ABRS examinations

The following qualifications are available through the Association of British Riding Schools:

  • Initial Teaching Award – you must be at least 171⁄2 years old, with certificates in Riding, Horse Knowledge, Riding and Road Safety and First Aid, plus experience of teaching basic riding.
  • Teaching Certificate – you must be a minimum age of 20, with teaching experience, First Aid and Riding and Road Safety certificates.
  • The ABRS also offers an Advanced Teaching Diploma – there is no minimum age limit, although most candidates with relevant experience are 25 or over. (CVs should be submitted for both the Teaching Certificate and the Advanced Teaching Diploma.)

Other specialist teaching qualifications are also available from the Side Saddle Association, the British Driving Society and the Riding for the Disabled Association.

Training for grooms

A traditional groom’s job does not necessarily need formal academic training, but with competition fierce in the industry it makes sense to have some qualifications to back up practical experience. The British Horse Society, the Association of British Riding Schools, The National Stud and colleges across the UK offer relevant courses and qualifications.

Foundation and Advanced Modern Apprenticeships have, in most cases, replaced the working pupil schemes and are available for people aged 16-24. They are usually organised by the employer, and incorporate different levels, leading to qualifications such as Scottish/National Vocational Qualifications.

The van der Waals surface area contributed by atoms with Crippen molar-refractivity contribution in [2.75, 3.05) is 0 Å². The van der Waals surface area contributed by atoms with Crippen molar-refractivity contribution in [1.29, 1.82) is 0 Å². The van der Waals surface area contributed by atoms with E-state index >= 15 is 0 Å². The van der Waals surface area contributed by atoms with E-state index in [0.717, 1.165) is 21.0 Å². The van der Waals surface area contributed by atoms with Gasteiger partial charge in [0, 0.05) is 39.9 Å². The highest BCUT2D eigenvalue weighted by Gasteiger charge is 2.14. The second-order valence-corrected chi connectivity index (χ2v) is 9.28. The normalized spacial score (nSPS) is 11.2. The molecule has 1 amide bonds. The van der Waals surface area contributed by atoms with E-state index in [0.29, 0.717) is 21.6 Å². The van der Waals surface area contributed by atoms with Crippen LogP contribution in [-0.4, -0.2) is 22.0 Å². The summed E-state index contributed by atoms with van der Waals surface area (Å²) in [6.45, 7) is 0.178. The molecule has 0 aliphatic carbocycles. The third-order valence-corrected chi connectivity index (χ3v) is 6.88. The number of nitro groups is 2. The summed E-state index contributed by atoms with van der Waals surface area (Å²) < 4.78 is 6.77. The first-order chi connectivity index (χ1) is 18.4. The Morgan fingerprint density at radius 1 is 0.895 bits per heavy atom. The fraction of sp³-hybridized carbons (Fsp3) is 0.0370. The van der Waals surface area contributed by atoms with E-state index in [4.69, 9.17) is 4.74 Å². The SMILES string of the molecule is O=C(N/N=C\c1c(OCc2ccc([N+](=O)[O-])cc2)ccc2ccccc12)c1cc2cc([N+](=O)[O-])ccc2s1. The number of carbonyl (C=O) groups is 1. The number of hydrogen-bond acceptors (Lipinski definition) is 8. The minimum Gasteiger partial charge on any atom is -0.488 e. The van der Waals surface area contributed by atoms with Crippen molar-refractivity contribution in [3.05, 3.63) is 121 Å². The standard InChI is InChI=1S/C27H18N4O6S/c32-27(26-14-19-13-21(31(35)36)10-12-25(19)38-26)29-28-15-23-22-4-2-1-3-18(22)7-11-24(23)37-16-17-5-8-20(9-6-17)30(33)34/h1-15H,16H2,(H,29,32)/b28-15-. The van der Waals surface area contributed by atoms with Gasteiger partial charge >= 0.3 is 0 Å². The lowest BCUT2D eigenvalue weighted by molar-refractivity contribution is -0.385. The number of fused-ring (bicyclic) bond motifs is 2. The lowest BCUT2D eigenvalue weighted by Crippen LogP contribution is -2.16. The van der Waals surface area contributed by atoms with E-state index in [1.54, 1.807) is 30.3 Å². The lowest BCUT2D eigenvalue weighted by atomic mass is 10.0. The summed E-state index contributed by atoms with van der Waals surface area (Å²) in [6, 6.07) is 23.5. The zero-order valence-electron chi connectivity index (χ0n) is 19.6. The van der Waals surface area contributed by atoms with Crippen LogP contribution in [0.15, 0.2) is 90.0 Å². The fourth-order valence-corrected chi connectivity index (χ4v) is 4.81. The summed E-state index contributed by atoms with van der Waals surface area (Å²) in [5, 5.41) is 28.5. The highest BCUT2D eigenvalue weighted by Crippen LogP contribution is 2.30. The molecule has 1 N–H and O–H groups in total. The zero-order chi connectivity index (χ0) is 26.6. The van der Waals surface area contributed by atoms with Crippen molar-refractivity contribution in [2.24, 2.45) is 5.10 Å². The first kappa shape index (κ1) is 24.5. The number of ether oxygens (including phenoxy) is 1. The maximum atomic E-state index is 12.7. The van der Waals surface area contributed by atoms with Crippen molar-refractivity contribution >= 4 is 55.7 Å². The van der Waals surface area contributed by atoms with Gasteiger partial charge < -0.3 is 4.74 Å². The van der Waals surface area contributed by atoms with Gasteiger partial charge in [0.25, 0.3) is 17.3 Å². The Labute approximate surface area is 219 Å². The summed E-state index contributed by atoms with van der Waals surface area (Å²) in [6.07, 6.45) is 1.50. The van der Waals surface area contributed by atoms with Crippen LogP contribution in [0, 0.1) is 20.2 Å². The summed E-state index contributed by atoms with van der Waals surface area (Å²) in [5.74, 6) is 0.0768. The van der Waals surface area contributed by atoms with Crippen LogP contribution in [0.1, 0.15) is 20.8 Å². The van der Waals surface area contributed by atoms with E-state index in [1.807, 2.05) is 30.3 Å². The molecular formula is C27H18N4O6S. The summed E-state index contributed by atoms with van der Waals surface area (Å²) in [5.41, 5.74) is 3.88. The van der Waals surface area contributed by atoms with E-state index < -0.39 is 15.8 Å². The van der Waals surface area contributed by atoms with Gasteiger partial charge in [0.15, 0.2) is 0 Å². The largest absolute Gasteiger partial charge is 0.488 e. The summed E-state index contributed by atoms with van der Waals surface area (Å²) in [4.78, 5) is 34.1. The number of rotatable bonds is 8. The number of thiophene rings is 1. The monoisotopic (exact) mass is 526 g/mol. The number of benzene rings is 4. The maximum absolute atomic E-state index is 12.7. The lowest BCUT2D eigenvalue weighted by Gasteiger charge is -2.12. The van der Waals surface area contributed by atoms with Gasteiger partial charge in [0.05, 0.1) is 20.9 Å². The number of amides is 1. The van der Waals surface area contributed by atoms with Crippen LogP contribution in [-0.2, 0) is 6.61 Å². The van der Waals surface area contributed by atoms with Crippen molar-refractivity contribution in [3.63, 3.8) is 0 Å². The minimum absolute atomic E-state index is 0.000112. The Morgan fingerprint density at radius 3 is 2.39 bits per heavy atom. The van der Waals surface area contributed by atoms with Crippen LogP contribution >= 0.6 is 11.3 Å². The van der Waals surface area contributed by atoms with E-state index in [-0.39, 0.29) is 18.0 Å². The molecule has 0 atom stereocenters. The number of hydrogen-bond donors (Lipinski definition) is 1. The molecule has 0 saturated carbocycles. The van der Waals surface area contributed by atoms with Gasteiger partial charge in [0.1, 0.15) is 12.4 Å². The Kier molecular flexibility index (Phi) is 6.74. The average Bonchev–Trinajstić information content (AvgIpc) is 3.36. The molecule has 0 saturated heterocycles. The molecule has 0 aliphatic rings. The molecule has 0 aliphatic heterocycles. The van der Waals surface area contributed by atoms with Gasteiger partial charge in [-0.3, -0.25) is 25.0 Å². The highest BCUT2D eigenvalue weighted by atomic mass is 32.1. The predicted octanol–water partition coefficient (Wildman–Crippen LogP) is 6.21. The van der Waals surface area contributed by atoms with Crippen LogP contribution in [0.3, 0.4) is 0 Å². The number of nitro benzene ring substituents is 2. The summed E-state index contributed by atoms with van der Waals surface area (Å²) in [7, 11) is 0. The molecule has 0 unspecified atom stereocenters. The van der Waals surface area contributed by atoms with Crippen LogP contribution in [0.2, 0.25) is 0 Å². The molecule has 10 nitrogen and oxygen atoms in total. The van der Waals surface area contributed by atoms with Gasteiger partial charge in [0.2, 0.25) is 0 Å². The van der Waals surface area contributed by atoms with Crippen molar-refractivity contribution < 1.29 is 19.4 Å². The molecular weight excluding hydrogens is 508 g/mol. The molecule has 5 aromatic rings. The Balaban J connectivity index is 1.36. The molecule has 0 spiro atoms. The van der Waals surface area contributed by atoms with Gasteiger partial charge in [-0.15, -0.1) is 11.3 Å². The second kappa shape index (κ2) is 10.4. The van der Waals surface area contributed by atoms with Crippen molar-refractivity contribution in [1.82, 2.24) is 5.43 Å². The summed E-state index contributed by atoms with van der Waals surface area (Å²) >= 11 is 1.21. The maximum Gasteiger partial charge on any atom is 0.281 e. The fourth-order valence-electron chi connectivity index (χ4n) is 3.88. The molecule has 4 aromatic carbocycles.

Other careers

Many organisations have their own apprenticeships, examinations or recommended career routes. These include The British Association of Equine Dental Technicians, The British Equine Veterinary Association, The Farriers’ Registration Council, The Society of Master Saddlers, The National Stud, The Association of Chartered Physiotherapists in Animal Therapy, the National Association of Animal Therapists and The British Racing School in Newmarket.

Join Horse & Hound’s NAGS

Membership of the National Association of Grooms and Students (NAGS) is free to all bona fide grooms and students. NAGS is sponsored by training provider KEITS, which offers Modern Apprenticeships, for those aged 16-25, as well as work-based training in equine, animal care and agricultural businesses.

Benefits of being a NAGS member include: Horse & Hound subscription at £1 per copy, £3 discount voucher on a sack of Blue Chip Dynamic, 10% discount on Splash Equestrian equipment and clothing, no P&P charges from Equestrian Vision mail order and eligibility for NAGS-only competitions and offers.

If you are interested in becoming a member, write to: NAGS, Room 2018, Kings Reach Tower, Stamford Street, London SE1 9LS (tel: 020 7261 6993), e-mail: nags@ipcmedia.com , or click here to download an application form in PDF format.

And remember, the club is open to all students, not just those studying for an equine qualification.

  • This article was first published in HORSE Magazine (August 2004)